Time to let go?

Buy to let investors are facing falling capital values, low yields and a choked mortgage market. Rosemary Gallagher asks whether now is the time to cut and run.

When the government announced in September that it was being forced to nationalise Bradford & Bingley, many commentators took the announcement as sounding the death knell for the buy-to-let market.

B&B’s Mortgage Express subsidiary was one of the biggest lenders in the sector and when it pulled its range of products choice for buy-to-let investors was drastically reduced.

That was just the latest blow for landlords, as other lenders, including NatWest and Bristol & West also withdrew a number of competitive loans.

Due to the lack of liquidity caused by the credit crunch and a drop in house prices of 12.4 per cent over the year, according to Nationwide Building Society, many major lenders are shying away from buy-to-let.

After the boom years, when rental yields soared, some landlords are now struggling to generate enough from tenants to cover their mortgage. The IPD Residential Index found that net yields were down to 3 per cent in the UK last year from 4.4 per cent in 2002. For investors borrowing at a rate approaching 7 per cent, and stomaching falling capital values as well, buy-to-let is clearly not good business at the moment.

The current market conditions are of particular concern to the millions of borrowers coming to the end of their cheap fixed-rate deals and being forced onto higher interest loans or their lender’s standard variable rate.

Louise Cuming, head of mortgages at comparison site Moneysupermarket.com, says: “House prices are falling and landlords are likely to be hit particularly hard by this. Rental yields are being squeezed as it is and falling values will only make things worse.”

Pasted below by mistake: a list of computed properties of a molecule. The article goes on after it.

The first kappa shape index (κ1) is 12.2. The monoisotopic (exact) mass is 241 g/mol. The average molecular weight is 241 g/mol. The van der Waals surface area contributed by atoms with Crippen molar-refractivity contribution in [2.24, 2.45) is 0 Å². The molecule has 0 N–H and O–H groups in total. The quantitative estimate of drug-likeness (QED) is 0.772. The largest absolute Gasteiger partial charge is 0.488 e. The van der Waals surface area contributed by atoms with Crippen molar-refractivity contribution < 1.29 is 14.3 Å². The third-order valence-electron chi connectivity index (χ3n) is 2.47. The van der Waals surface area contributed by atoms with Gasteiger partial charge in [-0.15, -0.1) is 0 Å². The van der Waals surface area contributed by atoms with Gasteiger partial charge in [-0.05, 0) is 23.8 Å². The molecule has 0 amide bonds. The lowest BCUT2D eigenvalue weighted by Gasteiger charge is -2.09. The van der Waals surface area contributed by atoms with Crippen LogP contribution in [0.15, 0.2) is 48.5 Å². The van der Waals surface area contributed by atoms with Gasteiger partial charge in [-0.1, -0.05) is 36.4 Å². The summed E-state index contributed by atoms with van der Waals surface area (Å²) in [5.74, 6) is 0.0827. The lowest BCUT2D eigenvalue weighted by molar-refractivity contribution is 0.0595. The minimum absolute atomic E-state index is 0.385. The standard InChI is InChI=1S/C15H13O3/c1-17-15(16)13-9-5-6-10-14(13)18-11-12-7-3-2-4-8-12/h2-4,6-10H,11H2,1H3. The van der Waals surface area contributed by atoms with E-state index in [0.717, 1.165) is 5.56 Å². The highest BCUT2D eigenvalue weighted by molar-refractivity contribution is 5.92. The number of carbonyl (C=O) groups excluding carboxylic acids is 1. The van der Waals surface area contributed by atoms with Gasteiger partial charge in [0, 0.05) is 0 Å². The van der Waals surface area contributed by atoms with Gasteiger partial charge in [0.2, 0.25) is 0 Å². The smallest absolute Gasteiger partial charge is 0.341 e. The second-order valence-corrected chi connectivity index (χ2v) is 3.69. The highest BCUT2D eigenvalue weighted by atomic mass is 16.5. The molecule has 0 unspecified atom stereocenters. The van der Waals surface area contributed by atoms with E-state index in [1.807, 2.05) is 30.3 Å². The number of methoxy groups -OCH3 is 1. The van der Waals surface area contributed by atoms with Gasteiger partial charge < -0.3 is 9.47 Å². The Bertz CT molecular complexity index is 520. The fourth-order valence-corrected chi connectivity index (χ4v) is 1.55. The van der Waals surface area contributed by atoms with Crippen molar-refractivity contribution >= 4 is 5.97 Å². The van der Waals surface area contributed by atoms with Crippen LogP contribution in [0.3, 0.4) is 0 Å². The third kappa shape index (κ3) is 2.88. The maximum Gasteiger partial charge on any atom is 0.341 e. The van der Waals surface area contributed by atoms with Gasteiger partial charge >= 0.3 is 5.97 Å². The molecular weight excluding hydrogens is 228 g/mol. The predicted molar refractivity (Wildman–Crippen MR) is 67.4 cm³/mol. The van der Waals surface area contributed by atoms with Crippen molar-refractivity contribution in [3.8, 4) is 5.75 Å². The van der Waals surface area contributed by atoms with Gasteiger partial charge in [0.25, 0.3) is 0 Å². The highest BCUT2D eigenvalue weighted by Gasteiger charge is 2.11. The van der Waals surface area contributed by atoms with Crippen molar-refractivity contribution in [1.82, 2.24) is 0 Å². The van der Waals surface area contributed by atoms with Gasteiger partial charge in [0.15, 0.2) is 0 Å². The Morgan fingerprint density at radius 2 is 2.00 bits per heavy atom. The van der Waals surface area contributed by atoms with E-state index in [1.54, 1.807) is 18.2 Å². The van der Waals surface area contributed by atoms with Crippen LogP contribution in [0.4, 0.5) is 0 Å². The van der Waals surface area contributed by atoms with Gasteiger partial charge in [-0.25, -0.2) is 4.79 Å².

Landlords tend to mortgage to as high a loan-to-value as possible because the higher debt attracts tax relief, according to Katie Tucker, technical manager at Mortgageforce. However, the tax relief may not be enough to cover the expense of increased monthly repayments.

A landlord who took out a two-year fixed deal of around 5.29 per cent in spring 2007 on a £150,000 loan will be used to paying £661 interest per month. If they revert to their lender’s SVR their interest payments alone will be pushed to around £875.

Tucker warns: “Many landlords won’t have seen sufficient rent increases, and those with multiple properties or larger loans who can’t find a cheap enough remortgage could be forced to choose between subsidising from their own income, raising risky capital from their own homes, or selling.”

As well as higher mortgage repayments, landlords have a number of additional costs and responsibilities, that other investors do not face.

For example, boilers break down and can costs thousands of pounds to repair, every time a tenant moves out the cost of wear and tear becomes clear and cleaning bills mount up.

Unless a landlord is in the rental business full-time, they will want to employ an agent to manage the property. Generally, they will take around 15 to 20 per cent of the rental income a month. Most agents will also charge a fee for renewing contracts with tenants.

In such tough times, investors with a small portfolio of properties are considering selling-up and putting their money elsewhere – often in cash while they wait to see where the next investment opportunity will arise.

While a number of IFAs view this as a wise option, there are a number of factors to consider before deciding if it makes good business sense. A key issue is the 18 per cent capital gains tax (CGT) that will be paid on any profit when a buy-to-let property is sold.

Ken Taylor, director of Mackenzie Taylor Wealth, says: “Residential property prices are set to fall much further in the coming months, as more and more buy-to-let properties hit the market.”

Although Taylor believes, like the majority of commentators, that significant Bank of England base rate cuts are on the cards in the coming months, following the 0.5 per cent reduction in October, he warns there is no guarantee lenders will pass these on to borrowers.

He adds: “For those investors who can do so, I would be thinking of selling and initially holding the proceeds in cash – as securely as possible.”

Many buy-to-let investors have put some of their money in property as part of their planning for retirement, but Taylor advises that this could be a good time to rethink such plans.

“There is likely to be a phenomenal buying opportunity opening in equities before too long, so there is a real chance for people to rethink their retirement strategy altogether,” he explains.

He is also concerned that too many inexperienced investors have dabbled in buy-to let and have no other form of pension savings. In his opinion, they should diversify into more liquid assets, such as collectives or shares within a pension arrangement which will not incur CGT on disposal.